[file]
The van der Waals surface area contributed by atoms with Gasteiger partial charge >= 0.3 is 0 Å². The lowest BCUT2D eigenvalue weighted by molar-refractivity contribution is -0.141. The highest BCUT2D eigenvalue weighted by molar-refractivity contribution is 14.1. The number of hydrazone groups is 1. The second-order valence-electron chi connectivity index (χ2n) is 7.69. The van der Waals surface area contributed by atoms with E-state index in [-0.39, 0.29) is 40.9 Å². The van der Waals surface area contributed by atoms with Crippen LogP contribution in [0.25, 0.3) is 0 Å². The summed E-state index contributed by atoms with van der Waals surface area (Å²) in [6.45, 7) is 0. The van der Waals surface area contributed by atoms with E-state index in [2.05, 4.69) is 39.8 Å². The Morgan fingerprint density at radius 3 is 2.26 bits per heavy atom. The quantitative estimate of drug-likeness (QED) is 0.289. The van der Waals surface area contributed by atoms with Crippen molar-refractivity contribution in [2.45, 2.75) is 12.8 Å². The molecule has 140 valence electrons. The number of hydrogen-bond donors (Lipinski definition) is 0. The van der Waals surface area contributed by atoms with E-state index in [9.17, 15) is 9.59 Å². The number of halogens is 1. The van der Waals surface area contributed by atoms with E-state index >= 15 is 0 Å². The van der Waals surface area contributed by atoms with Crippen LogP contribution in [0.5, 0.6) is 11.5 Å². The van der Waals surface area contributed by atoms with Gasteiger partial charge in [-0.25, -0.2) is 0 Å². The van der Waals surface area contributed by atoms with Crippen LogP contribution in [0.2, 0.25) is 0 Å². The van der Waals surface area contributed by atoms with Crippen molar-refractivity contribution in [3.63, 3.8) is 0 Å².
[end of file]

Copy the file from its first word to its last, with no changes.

The van der Waals surface area contributed by atoms with Gasteiger partial charge >= 0.3 is 0 Å². The lowest BCUT2D eigenvalue weighted by molar-refractivity contribution is -0.141. The highest BCUT2D eigenvalue weighted by molar-refractivity contribution is 14.1. The number of hydrazone groups is 1. The second-order valence-electron chi connectivity index (χ2n) is 7.69. The van der Waals surface area contributed by atoms with E-state index in [-0.39, 0.29) is 40.9 Å². The van der Waals surface area contributed by atoms with Crippen LogP contribution in [0.25, 0.3) is 0 Å². The summed E-state index contributed by atoms with van der Waals surface area (Å²) in [6.45, 7) is 0. The van der Waals surface area contributed by atoms with E-state index in [2.05, 4.69) is 39.8 Å². The Morgan fingerprint density at radius 3 is 2.26 bits per heavy atom. The quantitative estimate of drug-likeness (QED) is 0.289. The van der Waals surface area contributed by atoms with Crippen molar-refractivity contribution in [2.45, 2.75) is 12.8 Å². The molecule has 140 valence electrons. The number of hydrogen-bond donors (Lipinski definition) is 0. The van der Waals surface area contributed by atoms with E-state index in [9.17, 15) is 9.59 Å². The number of halogens is 1. The van der Waals surface area contributed by atoms with E-state index >= 15 is 0 Å². The van der Waals surface area contributed by atoms with Crippen LogP contribution in [0.5, 0.6) is 11.5 Å². The van der Waals surface area contributed by atoms with Gasteiger partial charge in [-0.25, -0.2) is 0 Å². The van der Waals surface area contributed by atoms with Crippen LogP contribution in [0.2, 0.25) is 0 Å². The van der Waals surface area contributed by atoms with Crippen molar-refractivity contribution in [3.63, 3.8) is 0 Å².